BWIS Lecture 1/19 at 3 p.m.: Ed Sierra on 'Lise Meitner: A Physics Love Story'

Black and white photo of Lise Meinter

Lise Meitner at Catholic University in Washington, D.C., where she was a visiting professor of physics, in 1946. Credit: Smithsonian Institution Archives

Edward Sierra, Laboratory compliance officer in the Quality Management Office, will speak on the life and impact of physicist Lise Meitner, on Thursday, Jan. 19, at 3 p.m. as part of Brookhaven Women in Science’s (BWIS) lecture series. All are welcome to attend via Zoom.

Meitner, born into a Jewish family, was an Austrian and later Swedish physicist who worked on radioactivity and nuclear physics, and was one of the great experimentalists of her day. Albert Einstein dubbed her “Our German Madame Curie” during the Berlin heyday in the roaring 1920s. She is considered to be the unsung hero of nuclear fission, having played an essential role in its 1938 discovery.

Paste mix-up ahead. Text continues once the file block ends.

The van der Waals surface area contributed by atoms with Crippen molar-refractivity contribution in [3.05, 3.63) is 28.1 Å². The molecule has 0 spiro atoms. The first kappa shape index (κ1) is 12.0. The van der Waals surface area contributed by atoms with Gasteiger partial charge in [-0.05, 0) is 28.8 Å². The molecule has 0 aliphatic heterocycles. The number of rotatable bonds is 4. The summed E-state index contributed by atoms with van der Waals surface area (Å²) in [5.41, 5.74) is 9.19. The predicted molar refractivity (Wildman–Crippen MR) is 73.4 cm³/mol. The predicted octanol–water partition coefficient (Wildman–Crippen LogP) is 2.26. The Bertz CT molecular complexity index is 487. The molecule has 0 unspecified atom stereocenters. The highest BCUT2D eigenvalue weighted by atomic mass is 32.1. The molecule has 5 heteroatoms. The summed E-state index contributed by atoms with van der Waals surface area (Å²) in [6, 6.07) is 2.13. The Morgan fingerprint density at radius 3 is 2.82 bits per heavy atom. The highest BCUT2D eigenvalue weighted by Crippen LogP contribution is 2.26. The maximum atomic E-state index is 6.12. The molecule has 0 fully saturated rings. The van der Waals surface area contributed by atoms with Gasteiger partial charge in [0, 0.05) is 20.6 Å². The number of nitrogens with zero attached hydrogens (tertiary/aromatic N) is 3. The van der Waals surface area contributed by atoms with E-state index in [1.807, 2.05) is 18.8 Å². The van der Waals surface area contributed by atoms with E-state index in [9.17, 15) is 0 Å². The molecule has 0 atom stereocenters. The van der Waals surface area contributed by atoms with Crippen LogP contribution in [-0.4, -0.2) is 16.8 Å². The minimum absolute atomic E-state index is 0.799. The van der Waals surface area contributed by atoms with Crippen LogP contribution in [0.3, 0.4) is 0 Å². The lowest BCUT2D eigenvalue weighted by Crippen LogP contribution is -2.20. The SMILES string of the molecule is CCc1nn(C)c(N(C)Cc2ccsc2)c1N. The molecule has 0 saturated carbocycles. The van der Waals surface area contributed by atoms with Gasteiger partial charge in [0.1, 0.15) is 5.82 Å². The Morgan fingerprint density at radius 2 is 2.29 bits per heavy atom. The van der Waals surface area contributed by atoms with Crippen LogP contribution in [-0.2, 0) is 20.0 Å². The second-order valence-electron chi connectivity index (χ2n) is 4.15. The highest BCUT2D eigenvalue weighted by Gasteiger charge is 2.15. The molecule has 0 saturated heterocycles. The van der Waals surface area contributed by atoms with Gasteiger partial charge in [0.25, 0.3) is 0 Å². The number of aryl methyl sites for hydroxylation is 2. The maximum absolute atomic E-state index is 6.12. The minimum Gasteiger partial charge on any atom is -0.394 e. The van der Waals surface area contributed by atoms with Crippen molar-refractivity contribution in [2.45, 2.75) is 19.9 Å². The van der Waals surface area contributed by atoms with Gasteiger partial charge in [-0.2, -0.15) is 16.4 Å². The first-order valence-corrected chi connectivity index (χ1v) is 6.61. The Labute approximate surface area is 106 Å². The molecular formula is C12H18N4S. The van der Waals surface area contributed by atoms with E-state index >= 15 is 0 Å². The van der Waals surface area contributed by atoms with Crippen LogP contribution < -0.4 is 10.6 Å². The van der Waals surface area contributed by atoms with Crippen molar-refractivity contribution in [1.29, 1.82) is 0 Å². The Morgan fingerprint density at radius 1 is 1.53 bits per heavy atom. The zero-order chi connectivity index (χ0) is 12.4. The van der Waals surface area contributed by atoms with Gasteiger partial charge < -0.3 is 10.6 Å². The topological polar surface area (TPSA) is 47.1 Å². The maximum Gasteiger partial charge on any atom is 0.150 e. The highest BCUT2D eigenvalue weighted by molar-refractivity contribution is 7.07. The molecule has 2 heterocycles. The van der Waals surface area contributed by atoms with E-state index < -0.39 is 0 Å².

That year, when Hitler’s rise to power put all Jewish scientists at risk, Meitner made a daring escape out of Germany. She faced both gender and religious discrimination, yet never ceased to pursue her work, the science that was the passion of her life. Join BWIS as Sierra takes you through these exciting and intriguing chapters of Meitner’s life. 

Sierra, co-officer of BWIS’ Renate Chasman Award, began his career in the United States Navy serving in the electrical division aboard the U.S.S. Billfish SSN-676, a nuclear-powered fast attack submarine.  He went on to work as a field operator at the Hope Creek Nuclear Power Station in New Jersey, and then as a nuclear reactor operator at Brookhaven Lab. He now works in the Lab’s Quality Management Office and is president-elect of the Long Island Chapter of the American Nuclear Society.

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